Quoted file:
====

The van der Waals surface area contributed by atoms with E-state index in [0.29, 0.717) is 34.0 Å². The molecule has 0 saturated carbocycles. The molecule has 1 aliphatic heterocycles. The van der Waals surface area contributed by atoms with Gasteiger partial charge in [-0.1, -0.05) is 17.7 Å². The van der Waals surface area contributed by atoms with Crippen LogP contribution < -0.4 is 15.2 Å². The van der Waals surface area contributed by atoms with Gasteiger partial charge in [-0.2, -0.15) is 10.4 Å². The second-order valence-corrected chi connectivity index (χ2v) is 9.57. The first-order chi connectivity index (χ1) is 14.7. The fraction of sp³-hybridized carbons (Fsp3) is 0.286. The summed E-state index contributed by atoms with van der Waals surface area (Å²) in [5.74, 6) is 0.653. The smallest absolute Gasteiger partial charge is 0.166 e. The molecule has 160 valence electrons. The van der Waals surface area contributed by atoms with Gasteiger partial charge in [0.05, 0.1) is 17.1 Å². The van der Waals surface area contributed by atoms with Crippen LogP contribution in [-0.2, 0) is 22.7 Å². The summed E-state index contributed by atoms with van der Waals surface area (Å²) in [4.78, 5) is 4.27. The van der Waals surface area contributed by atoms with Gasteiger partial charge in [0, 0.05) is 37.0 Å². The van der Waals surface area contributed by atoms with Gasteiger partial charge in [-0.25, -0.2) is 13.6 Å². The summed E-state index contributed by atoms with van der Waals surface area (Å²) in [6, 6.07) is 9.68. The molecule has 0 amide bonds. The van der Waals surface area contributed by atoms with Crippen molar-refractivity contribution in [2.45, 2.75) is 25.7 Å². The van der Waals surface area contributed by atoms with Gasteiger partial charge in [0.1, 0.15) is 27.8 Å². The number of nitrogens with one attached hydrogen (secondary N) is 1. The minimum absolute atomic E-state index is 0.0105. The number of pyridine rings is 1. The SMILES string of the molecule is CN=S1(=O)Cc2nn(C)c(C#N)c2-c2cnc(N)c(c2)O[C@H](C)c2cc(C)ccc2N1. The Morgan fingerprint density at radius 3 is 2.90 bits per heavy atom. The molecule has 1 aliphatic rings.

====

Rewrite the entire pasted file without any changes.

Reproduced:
The van der Waals surface area contributed by atoms with E-state index in [0.29, 0.717) is 34.0 Å². The molecule has 0 saturated carbocycles. The molecule has 1 aliphatic heterocycles. The van der Waals surface area contributed by atoms with Gasteiger partial charge in [-0.1, -0.05) is 17.7 Å². The van der Waals surface area contributed by atoms with Crippen LogP contribution < -0.4 is 15.2 Å². The van der Waals surface area contributed by atoms with Gasteiger partial charge in [-0.2, -0.15) is 10.4 Å². The second-order valence-corrected chi connectivity index (χ2v) is 9.57. The first-order chi connectivity index (χ1) is 14.7. The fraction of sp³-hybridized carbons (Fsp3) is 0.286. The summed E-state index contributed by atoms with van der Waals surface area (Å²) in [5.74, 6) is 0.653. The smallest absolute Gasteiger partial charge is 0.166 e. The molecule has 160 valence electrons. The van der Waals surface area contributed by atoms with Gasteiger partial charge in [0.05, 0.1) is 17.1 Å². The van der Waals surface area contributed by atoms with Crippen LogP contribution in [-0.2, 0) is 22.7 Å². The summed E-state index contributed by atoms with van der Waals surface area (Å²) in [4.78, 5) is 4.27. The van der Waals surface area contributed by atoms with Gasteiger partial charge in [0, 0.05) is 37.0 Å². The van der Waals surface area contributed by atoms with Gasteiger partial charge in [-0.25, -0.2) is 13.6 Å². The summed E-state index contributed by atoms with van der Waals surface area (Å²) in [6, 6.07) is 9.68. The molecule has 0 amide bonds. The van der Waals surface area contributed by atoms with Crippen molar-refractivity contribution in [2.45, 2.75) is 25.7 Å². The van der Waals surface area contributed by atoms with Gasteiger partial charge in [0.1, 0.15) is 27.8 Å². The number of nitrogens with one attached hydrogen (secondary N) is 1. The minimum absolute atomic E-state index is 0.0105. The number of pyridine rings is 1. The SMILES string of the molecule is CN=S1(=O)Cc2nn(C)c(C#N)c2-c2cnc(N)c(c2)O[C@H](C)c2cc(C)ccc2N1. The Morgan fingerprint density at radius 3 is 2.90 bits per heavy atom. The molecule has 1 aliphatic rings.